Dear fellow employee,
Earth Day offers us a chance to stop and think about the decisions we can make to protect and sustain our environment, economy and quality of life.
At King County many of us get to work on actions to confront climate change not just on Earth Day, but every day: creating walkable and healthy communities, protecting and restoring our forests and farms, providing affordable and convenient commuting options like transit and trails, or supporting waste reduction and recycling. Many work behind the scenes to create energy efficiencies by monitoring and adjusting the operations of our buildings, facilities, and vehicles.
All of these actions are vital to the future of our environment and our communities.
Overall, we’ve reduced energy use in our buildings by nearly 10 percent since 2007, and with continuous improvement, we’re on a path to reach our goal of 15 percent improvement by next year. Across the County, we’re seeing per-capita greenhouse gas emissions stabilize and some sources start to decline – but there’s more work to do.
To learn about the cumulative impact of our individual choices and actions, check out the It’s Easy Being Green website and the Solid Waste Division’s EcoConsumer Program. You can see the local impacts of climate change and what we’re doing about it in our Confronting Climate Change website, and learn more about our overall County effort at www.kingcounty.gov/climate.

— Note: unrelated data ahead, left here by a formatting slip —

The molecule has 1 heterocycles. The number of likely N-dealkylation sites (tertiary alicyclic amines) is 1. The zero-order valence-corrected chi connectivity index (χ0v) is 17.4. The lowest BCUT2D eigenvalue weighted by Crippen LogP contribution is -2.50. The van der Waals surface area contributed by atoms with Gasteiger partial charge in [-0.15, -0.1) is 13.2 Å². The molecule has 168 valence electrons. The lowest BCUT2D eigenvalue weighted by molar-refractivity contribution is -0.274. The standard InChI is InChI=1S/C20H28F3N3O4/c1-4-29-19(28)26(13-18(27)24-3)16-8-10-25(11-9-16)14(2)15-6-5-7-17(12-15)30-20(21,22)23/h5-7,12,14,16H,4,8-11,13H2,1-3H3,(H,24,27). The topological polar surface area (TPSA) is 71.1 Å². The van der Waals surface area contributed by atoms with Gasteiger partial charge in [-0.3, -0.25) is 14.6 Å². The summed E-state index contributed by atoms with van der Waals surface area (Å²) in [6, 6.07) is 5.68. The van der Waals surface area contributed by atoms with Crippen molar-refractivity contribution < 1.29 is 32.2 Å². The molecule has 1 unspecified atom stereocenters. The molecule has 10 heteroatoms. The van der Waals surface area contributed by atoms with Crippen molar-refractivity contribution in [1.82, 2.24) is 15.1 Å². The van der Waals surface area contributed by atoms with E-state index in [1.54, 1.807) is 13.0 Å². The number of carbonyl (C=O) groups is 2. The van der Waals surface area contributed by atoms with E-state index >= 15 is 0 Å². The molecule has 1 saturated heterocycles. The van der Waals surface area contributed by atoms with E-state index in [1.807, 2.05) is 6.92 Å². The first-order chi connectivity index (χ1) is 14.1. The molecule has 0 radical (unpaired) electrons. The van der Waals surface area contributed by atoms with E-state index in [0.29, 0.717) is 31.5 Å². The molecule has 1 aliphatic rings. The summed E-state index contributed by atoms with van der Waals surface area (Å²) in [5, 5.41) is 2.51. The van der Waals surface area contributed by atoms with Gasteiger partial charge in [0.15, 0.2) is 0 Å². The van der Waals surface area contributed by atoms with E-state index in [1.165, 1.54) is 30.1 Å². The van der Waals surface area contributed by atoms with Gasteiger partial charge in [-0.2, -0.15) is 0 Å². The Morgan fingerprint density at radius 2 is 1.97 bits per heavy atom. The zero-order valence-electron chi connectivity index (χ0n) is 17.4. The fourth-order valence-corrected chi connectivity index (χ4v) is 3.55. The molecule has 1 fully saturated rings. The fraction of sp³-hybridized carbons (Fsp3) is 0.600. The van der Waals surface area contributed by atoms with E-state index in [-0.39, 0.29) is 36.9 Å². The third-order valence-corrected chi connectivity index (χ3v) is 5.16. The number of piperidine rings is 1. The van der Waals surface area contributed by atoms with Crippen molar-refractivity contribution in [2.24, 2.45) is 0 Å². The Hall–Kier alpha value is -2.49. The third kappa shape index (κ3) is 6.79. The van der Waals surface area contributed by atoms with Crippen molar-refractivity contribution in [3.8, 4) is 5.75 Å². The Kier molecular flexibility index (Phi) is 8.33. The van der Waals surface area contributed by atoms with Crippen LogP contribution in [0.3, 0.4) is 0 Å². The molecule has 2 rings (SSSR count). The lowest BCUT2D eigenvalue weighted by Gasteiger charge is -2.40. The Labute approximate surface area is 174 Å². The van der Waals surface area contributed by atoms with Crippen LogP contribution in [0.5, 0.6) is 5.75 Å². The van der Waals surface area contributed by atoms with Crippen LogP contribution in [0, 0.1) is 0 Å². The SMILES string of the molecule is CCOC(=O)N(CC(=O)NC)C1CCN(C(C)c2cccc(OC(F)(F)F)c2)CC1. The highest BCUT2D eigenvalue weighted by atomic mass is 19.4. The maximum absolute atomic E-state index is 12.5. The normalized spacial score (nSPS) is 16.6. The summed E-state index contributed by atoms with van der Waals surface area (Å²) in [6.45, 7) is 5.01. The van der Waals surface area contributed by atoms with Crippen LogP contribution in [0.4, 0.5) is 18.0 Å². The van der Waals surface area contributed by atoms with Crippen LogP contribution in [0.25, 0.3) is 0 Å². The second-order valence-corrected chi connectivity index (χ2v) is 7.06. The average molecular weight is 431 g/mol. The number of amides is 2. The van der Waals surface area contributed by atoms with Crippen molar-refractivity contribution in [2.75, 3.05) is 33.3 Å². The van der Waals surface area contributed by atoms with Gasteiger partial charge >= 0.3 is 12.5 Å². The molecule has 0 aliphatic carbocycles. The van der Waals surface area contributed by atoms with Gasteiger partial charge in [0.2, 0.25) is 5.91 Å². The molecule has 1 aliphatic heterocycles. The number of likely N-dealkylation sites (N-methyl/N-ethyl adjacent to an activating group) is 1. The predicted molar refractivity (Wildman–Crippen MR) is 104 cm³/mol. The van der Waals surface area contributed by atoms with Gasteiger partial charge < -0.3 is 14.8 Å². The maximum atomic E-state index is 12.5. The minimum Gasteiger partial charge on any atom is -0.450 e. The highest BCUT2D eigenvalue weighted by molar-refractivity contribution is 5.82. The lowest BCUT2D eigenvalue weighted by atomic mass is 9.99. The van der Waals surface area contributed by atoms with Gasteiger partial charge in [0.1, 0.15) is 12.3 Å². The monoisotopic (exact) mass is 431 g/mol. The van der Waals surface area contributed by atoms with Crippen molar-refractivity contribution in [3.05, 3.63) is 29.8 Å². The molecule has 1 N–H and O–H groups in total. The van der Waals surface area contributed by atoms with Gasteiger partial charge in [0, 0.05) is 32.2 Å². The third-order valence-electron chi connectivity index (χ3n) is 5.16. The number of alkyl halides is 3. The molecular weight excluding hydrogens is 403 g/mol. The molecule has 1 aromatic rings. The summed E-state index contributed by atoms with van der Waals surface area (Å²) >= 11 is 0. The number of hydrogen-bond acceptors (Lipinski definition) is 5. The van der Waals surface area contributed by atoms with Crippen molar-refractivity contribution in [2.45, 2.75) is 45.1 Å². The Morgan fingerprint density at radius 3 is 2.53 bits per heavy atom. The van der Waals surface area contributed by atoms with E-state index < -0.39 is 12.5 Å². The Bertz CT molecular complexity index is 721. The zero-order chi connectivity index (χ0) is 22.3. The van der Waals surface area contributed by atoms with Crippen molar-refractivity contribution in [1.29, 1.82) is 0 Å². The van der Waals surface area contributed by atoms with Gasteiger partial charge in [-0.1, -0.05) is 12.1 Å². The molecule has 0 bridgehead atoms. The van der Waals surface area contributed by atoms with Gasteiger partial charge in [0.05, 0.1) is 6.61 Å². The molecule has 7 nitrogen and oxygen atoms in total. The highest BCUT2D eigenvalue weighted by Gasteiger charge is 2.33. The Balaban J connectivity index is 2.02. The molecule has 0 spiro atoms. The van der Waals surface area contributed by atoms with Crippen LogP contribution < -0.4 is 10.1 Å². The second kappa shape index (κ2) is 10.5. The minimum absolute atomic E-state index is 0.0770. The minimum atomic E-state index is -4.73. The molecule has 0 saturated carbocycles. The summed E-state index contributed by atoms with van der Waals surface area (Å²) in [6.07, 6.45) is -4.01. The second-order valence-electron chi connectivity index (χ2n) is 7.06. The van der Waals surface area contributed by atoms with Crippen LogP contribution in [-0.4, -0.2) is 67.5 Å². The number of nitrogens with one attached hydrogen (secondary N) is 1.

Happy Earth Day. Thank you for all you do to make a difference on this and every day.
King County Executive
King County has opened a Rural Services Center on Vashon Island to provide residents with a one-stop shop for King County services.
The Vashon Rural Services Center is home to the King County Sheriff’s Office, King County District Court, the Vashon Community Service Center, and services provided by the Department of Permitting and Environmental Review and the Community Service Area Program. The new center was made possible through a partnership between King County and Vashon Island Fire and Rescue (VIFR).
“King County is the local government for Vashon-Maury Island but they’re separated by a ferry ride to receive any County services,” said King County Councilmember Joe McDermott. “This is actually bringing local government to their doorstep.”
The Vashon Rural Services Center, located at 10011 SW Bank Rd. in downtown Vashon, opened on February 20. Watch a short KCTV video below.